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  Section: General Biotechnology / Animal Biotechnology
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Manipulation of Reproduction and Transgenic Animals


Artificial insemination
A male animal produces millions of sperms daily. Theoretically, it can inseminate females regularly and produce several offsprings. This excess capacity of male has been utilized through developing new technologies for artificial insemination which can be said as the first animal biotechnology.


The most effective factor that has increased the productivity of cattle is the artificial insemination. However, the breeder must replace the nature through artificial insemination if he ensures about the ovulation of female in herd together at a time. In contrast, if a breeder awaits for female to ovulate and then inseminate separately, the importance and economic significance of artificial insemination get reduced. Therefore, through artificial insemination technology increased number of females can be inseminated by a male.

Semen and its storage
In addition methods have been developed to produce semen from male by ejaculation. Semen ejaculate is collected and diluted (extended). Sperm motility and their number per milliliter are examined under the microscope. About 0.2 ml bull semen contains about 10 million motile sperms. The diluted sperms may be used fresh within a few days or cryopreserved at -196°C by using liquid nitrogen (for detailed description see Cryobiology). The cryopreserved semen can be stored for a long time and easily transported across the states or countries. Thus, cryopreserved semen of a single male is capable of inseminating thousands of females of a country or other countries. For example, one ejaculate semen of a bull is sufficient to inseminate about 500 cows.

Ovulation control
In many animals it is difficult to find out oestrous (sexual heat) in animals because it persists only for a few hours and occurs mostly at night. After ovulation (which is indicated by oestrous) females are inseminated. But in a herd it would be economical, easy and simplified management if females are inseminated at a times. However, it is possible only when all the female ovulate at a time; in practice it is not possible to get synchronization of oestrous. Moreover, it is possible to bring about ovulation in about 80 per cent of females by using hormones, for example progesteron and/or prostaglandin. These hormones regulate ovulation cycle of female and result in total synchrony of oestrous.

Sperm sexing
Sperms are produced in the testes of males and ova in female's ovaries. Sperms and ova contain half of chromosomes as compared to somatic cells. An ovum possesses autosomes and one X chromosome. Similarly, a sperm contains autosomes and one Y chromosome. In animals sex is determined genetically i.e. by sex chromosomes. X chromosome determines femaleness and Y maleness. All the ova contain X chromosome, whereas a sperm consists of either X or Y chromosomes. One sperm ejaculate contains half X and half Y chromosomes.



Manipulation of reproduction in animals


Artificial insemination



Semen collection and its storage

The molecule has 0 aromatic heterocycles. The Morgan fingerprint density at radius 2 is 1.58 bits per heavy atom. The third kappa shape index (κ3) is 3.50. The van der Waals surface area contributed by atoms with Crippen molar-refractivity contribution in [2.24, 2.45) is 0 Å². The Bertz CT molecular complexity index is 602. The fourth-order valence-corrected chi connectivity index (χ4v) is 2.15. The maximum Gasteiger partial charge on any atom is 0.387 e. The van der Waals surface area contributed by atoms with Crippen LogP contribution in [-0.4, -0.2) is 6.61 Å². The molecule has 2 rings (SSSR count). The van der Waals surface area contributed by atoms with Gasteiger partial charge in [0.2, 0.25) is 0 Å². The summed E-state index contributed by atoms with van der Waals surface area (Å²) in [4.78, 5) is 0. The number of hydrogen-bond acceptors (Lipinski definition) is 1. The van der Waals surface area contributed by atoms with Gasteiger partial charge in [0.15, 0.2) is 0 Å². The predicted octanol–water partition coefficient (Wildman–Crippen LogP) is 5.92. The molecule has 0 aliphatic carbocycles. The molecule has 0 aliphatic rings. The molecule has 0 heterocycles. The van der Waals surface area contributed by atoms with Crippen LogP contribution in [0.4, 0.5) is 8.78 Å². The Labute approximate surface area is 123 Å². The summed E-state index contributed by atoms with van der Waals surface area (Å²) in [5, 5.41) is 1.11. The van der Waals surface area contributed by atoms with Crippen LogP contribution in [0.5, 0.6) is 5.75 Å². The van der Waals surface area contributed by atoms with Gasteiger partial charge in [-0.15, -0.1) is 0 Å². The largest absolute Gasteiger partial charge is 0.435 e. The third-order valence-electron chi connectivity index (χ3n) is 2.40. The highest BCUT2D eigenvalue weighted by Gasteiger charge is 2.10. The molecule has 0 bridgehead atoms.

Ovulation control



Sperm sexing


Embryo transfer



Multiple ovulation (superovulation)   



Multiple ovulation with embryo transfer



Embryo splitting



Embryo sexing


In vitro fertilization (IVF) technology



In vitro Maturation (IVM) of oocytes



Culture of in vitro fertilized embryos


Embryo Cloning



Quadriparental hybrid



Nuclear transplantation (Dolly)



Embryonic stem cells

In vitro fertilization and embryo transfer in humans


Infertilities in humans



Male sterility



Female sterility


Who benefits IVF


How the patients for IVF treated



Indicators of ovary stimulation



Oocyte recovery and uptake



Semen preparation


IVF and embryo transfer

Transgenic animals


Strategies for gene transfer



Transfer of animal cells/embryo



Treatment through microinjection



Targeted gene transfer


Transgenic animals


Transgenic sheep


Transgenic fish


Animal bioreactor and molecular farming

Application of molecular genetics


Selected traits and their breeding into livestock



Diagnosis, elimination and breeding strategies of genetic diseases


Application of molecular genetics in improvement of livestock



Hybridization based markers



PCR-based markers



Properties of molecu­lar markers



Application of molecular markers



Transgenic breeding strategies

In dairy industry demand of females is more than the males. Secondly, females have more desirable characteristics. The livestock industry prefers animals of one sex. Therefore, through artificial insemination technology X and Y chromosomes can be detected and sex of progenies determined accordingly.

There is a fluorescence dye (Hoechst 33342) that stains X and Y chromosomes with different intensities. Thus, these two chromosomes possibly can be separated by using an instrument, fluorescent activated cell sorter (FACS). Sperms are present in the form of suspension. The FACS converts a suspension of sperms into microdroplets. Each droplet consists of a single sperm cell. Individual microdroplet passes through a laser beam. Microdroplets of different intensities are deflected into separate collection tubes as the fluorescence of dye is measured electronically. The sperms separated by using FACS have recently been used and pre-sexed calves have been produced through in vitro fertilization technique (see preceding section).

Moreover, FACS is very expensive and slow. It takes about 24 h to process one semen ejaculate, whereas the sperm cannot remain viable for a long time. Therefore, more refinement in technique is required for its use on a large scale (Read and Smith, 1996).


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